This is basically the core of the cold at the North Pole. When it is strong, it likes to lock-in and remain up north. And we tend to be more at the mercy of “stale Canadian air” or warm air from the south. However, when it is weaker, it can get dislodged from its home plate. Sometimes, it can split and one piece goes into EURASIA and another into NORTH AMERICA.
Sometimes, the whole chunk comes on down like it just got its named called on the ‘Price is Right’ and aims right into the Ohio Valley. Many remember what that felt like in 2014.
This teleconnection is tracked using the ARCTIC OCILATION (the AO).
AO+ means strong Polar Vortex with no cold attacks locally
AO- means Polar Vortex is on the move and MAY attack the lower 48.
I say “may” because there are other teleconnections that have to line up to BRING it our direction.
See how complex this can get?
One that I think will become one to watch is the NORTH ATLANTIC OSCILATION (the NAO).
The NAO has much to do with what we call a “blocking” pattern. These are the patterns that can locked in for a few weeks (or longer) at a time. And if the signal is NEGATIVE NAO...that means the east coast is going to open the front door to the POLAR VORTEX.
This pattern is about the Atlantic (mainly Northern Atlantic) Ocean, hence its name. When high pressure builds over Greenland especially, the jet stream gets can get locked in its amplified/blocking pattern. This is when we typically see cutoff low pressures in the region. You can also get some blockbuster east coast storms as well as storm systems tend to be large and slow.
I have noticed we have been in a blocking pattern for several months. This led to a cool/wet spring, an intense heat wave and then the eventual drought.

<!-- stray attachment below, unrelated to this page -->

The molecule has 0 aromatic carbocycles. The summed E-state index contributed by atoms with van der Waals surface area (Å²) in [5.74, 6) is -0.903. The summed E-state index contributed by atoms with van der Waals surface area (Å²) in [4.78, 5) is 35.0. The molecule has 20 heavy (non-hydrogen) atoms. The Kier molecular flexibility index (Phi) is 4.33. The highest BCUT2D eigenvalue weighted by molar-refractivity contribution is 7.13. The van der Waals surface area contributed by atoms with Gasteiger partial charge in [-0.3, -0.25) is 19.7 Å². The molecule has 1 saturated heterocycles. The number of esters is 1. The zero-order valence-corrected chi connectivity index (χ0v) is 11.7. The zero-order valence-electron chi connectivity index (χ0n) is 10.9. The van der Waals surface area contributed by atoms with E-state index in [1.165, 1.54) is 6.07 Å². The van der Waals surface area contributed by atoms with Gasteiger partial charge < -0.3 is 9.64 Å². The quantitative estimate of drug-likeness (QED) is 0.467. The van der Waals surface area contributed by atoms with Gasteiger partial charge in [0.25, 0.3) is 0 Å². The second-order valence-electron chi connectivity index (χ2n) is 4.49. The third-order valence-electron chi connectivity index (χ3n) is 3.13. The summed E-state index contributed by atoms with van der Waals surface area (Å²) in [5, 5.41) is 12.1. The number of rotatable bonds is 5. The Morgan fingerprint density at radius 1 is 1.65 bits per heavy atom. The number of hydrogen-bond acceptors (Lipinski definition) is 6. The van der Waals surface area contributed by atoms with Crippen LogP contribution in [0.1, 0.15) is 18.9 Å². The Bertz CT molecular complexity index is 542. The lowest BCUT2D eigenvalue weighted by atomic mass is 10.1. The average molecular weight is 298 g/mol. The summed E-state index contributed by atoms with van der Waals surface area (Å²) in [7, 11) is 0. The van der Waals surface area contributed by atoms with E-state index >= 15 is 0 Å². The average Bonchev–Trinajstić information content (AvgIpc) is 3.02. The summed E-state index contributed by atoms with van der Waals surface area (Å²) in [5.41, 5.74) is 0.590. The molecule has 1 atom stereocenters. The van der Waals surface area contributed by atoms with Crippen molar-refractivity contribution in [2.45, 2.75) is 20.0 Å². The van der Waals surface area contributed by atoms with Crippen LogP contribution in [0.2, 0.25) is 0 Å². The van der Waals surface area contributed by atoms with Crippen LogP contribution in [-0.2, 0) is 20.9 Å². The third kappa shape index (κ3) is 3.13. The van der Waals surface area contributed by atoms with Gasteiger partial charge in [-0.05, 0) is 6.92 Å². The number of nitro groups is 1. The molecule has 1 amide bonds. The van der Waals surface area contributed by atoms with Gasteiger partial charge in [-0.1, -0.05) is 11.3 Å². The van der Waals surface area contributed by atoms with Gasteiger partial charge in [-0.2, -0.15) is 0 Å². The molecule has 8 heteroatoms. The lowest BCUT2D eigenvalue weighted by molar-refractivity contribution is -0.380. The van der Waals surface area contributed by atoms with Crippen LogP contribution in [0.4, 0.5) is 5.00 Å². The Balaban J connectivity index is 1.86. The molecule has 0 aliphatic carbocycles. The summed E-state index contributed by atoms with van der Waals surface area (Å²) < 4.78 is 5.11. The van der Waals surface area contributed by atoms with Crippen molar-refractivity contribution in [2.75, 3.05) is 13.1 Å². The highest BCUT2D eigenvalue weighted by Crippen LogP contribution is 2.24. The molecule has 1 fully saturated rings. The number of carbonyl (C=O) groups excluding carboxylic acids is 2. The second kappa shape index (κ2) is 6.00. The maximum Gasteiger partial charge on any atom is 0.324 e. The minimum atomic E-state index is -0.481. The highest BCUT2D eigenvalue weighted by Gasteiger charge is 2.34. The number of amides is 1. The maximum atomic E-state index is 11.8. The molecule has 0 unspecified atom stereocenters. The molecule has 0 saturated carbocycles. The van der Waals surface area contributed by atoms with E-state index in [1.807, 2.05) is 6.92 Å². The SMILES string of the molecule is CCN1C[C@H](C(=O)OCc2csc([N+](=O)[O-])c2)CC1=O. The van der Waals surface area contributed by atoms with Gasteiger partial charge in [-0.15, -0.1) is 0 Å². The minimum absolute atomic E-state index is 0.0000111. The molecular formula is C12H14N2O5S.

Will this signal lock-in on the NEGATIVE side just as the AO turns NEGATIVE? Well, we are already seeing hints of that signal in just a couple weeks. If these two can become friends, we could have some very cold periods. But remember, cold air attacks typically mean low digits and DRY. The only excitement snow lovers get from this setup is when we ENTER that cold pattern and when we EXIT it. Those periods are when to watch for snow and ice. As a snow lover personally, the POLAR VORTEX attacks are just miserable with only light snow yet brutally cold. Remember, if you want the bigger events, you need warm air to get involved. Remember: Big risk. Big reward.
The above just covers a few of the many elements in winter forecasting for the Ohio Valley but we have to put our toes in the water at some point. Right?!
With a blocking pattern likely, the cold attacks will stand out. We look to be on the edge of these attacks long enough/frequent enough to balance our the warm spells this winter. And there WILL be warm spells.
Forecasting the snow part of this forecast is more for entertainment than true science as the skill in such a forecast is near impossible. At the same time, the weather does repeat itself so our thinking is that there will be enough snowfall to get us to the normal to above level with a HIGH confidence in the winter storm aspect in our area. That signal may be lower to the north with the POLAR VORTEX having a chance to limit moisture up into that area. The “sweet spot(s)” look to be where you can get just the right amount of overlapping.
Overall, we feel the average temperature by the end of winter will come out BELOW NORMAL. Snowfall will come out NEAR to ABOVE normal.
It is worth noting that this winter looks to start off cold/snowy for later in November/December with warm spells in January/February that will be countered by strong t-storms at times and more of an ice/snow combination. If the POLAR VORTEX does indeed aim more into our region, that would increase the cold and limit snowfall with dry air. Something we’ll be monitoring.
LA NIÑA, again, remains on the list of factors but likely a fading one. Watch the ARTIC OSCILLATION and NORTH ATLANTIC OSCILLATIONS carefully when the SnowTALK! Blog come out. Those will be the first signs of trouble....or fun?
Winter forecasting can become very POLAR-IZING (smile) when they get issued so we appreciate you taking the time to read this.
Oh, and before we end this, we decided to take a guess for the FIRST 1 INCH of SNOW at LOUISVILLE ALI INTERNATIONAL AIRPORT. We have quite the range this year :)
Take care and Bring On The Snow (B.O.T.S.) !!!